I was in the front seat, riding shotgun along with two other kids. (It was one of those hippie vans; a minibus, if you will) I was seated close to the door, sorta half seated-half leaning on the door, to compensate for the fact that two other kids had to sit in the same seat. (Sitting anywhere else was awful compared to this. We had dibs on it, and at any point-any other kid would jump to take the chance to sit in it.)

At a turn heading out of the school campus, the van swerved to the right. Somehow, the door clicked open on its own. Perhaps, the door wasn’t locked properly in the first place; or, the lock was faulty. Either way, there i was- rolling on the half worn concrete road, unable to stop myself from the centrifugal force. I should have cracked a bone from the impact, but all i got were cuts and bruises. (It took almost a month to heal, and I did cry a lot in the initial few days- every time the antiseptic solution touched my skin. Yet, I consider it a win!)

FIVE

One night, when i was 15 or 16, an overloaded truck carrying timber was attempting to park itself in the empty lot, next to our compound. The lot was considerably large. The road on the other hand, wasn’t. Whether it was terrible driving skills, or just the lack of proper light- the guy knocked down a part of our compound.

This triggered us, and my folks went outside in a flying rage to have a word with the driver.

[Let me give you cultural background in the mean time. This was a rural setting in India(elephants, and what not. Am i right?!). The houses were stretched far apart. But most importantly, we were the only Hindu family in the middle of a Muslim area. (I’m not trying to be a Racist. This had never bothered me on any other occasion, on the exception of a certain communal outburst where our safety was seriously compromised. For all the non-Indians, imagine being the only black family in a white neighborhood; or vice-versa!)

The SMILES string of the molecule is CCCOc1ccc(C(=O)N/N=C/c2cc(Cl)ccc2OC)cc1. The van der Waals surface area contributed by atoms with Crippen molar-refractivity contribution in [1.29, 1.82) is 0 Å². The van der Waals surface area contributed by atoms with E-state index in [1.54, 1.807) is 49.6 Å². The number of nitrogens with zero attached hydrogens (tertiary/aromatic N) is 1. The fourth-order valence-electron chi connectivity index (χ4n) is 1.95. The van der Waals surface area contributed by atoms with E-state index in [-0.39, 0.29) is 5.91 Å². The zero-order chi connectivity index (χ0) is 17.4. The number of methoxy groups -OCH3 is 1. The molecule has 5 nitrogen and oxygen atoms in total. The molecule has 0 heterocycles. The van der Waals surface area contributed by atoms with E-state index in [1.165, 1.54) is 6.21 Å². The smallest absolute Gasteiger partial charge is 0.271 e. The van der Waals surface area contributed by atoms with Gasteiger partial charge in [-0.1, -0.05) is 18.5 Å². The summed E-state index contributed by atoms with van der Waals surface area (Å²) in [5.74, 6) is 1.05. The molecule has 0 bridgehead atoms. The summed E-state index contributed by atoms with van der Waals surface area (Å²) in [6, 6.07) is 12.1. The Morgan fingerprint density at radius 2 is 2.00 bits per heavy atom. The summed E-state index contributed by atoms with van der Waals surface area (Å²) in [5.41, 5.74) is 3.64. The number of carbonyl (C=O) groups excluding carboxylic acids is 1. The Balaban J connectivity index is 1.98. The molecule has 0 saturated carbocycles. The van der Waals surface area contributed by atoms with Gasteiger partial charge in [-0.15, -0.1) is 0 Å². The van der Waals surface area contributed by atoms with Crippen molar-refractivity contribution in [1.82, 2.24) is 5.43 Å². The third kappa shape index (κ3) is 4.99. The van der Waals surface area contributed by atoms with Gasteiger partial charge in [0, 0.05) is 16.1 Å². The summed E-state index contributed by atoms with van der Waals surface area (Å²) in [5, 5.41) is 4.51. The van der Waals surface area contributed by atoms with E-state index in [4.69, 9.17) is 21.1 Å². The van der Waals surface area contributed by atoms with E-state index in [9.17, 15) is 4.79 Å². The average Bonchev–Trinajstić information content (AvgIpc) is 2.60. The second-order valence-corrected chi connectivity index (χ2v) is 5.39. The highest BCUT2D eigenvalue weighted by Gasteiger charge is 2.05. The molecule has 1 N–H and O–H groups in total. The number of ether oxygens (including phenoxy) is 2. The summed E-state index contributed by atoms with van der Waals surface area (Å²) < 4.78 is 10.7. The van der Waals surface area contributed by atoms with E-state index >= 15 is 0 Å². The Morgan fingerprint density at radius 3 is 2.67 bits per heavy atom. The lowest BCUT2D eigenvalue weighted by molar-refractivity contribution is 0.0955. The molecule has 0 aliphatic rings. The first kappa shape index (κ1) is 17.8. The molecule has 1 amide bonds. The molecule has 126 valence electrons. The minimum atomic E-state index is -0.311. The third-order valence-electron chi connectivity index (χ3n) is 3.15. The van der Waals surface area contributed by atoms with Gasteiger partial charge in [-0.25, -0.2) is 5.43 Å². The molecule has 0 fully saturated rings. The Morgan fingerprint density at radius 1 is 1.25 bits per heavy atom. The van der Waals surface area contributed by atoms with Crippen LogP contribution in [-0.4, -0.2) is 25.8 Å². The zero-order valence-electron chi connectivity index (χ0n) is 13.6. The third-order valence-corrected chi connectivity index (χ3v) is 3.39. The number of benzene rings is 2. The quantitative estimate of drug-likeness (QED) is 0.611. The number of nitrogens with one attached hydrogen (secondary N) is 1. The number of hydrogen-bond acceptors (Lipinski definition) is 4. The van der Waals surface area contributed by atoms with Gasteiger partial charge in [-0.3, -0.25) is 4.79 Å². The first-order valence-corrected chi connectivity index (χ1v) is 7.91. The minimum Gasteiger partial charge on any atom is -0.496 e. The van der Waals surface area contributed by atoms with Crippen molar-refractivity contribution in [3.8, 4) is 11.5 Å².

Why does the background matter, you ask? Help is uncertain, or may I dare say-denied, when you are an obvious outsider. Unless you have a good bond with your neighbors, a cry for help is usually ignored.]

While my folks were having a verbal standoff with the obnoxious driver (who refused to take responsibility. What a surprise!) a good 50ft away from the house, I was outside in the sit-out, watching it all unravel. Amidst all this, the cleaner decided to pay me a visit.

It was dark outside. So,until he was at the gate, I didn’t really spot him. Or, he was sneaky to start with. Our sit-out was clad with an iron-grill on all sides. (Mum had originally installed it out of paranoia- considering we were in a Muslim neighborhood. But never had I been more grateful for it.)

Just as the sneaky cleaner entered through the main gate, my instincts kicked in. I jumped to the wide-open iron door on my right, latched it close and hooked the giant lock sitting on the window sill next to me. (I couldn’t spot the keys to the lock in the moment, but he didn’t have to know that it was a ruse)

In a flash, I pulled myself-away from the door, to the center of the room. He inched closer to the bars, but perhaps realized that I had the home field advantage. Trying to sweet talk me to step out and calm my folks down, it seemed as though he was biding his time. I knew his intentions weren’t right. But I couldn’t tell if he wanted to rob the house, or just hurt me. Either way, I didn’t budge. Obvious or not, i was scared shitless- waiting for my parents to return. When they did make their way back into the compound, he snuck out.

The argument was futile. The driver refused to compensate for the damage.

a) probably because his measly paycheck would take a hit.
b) because why should he? He would be gone the next morning. (See what I wrote earlier about outsiders in community neighborhoods? Ultimately, you are on own your own)
c) The justice system in rural areas (or anywhere else in this country) is a goddamn joke. They can’t catch murderers or rapists. What’s the point of suing someone over minor property damages?

Anyways, i never told my folks about what had (almost) happened that night. Why add to their misery?

(to be continued)

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Bios Culminate my existential crisis

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srushti padival

srushti padival

Bios Culminate my existential crisis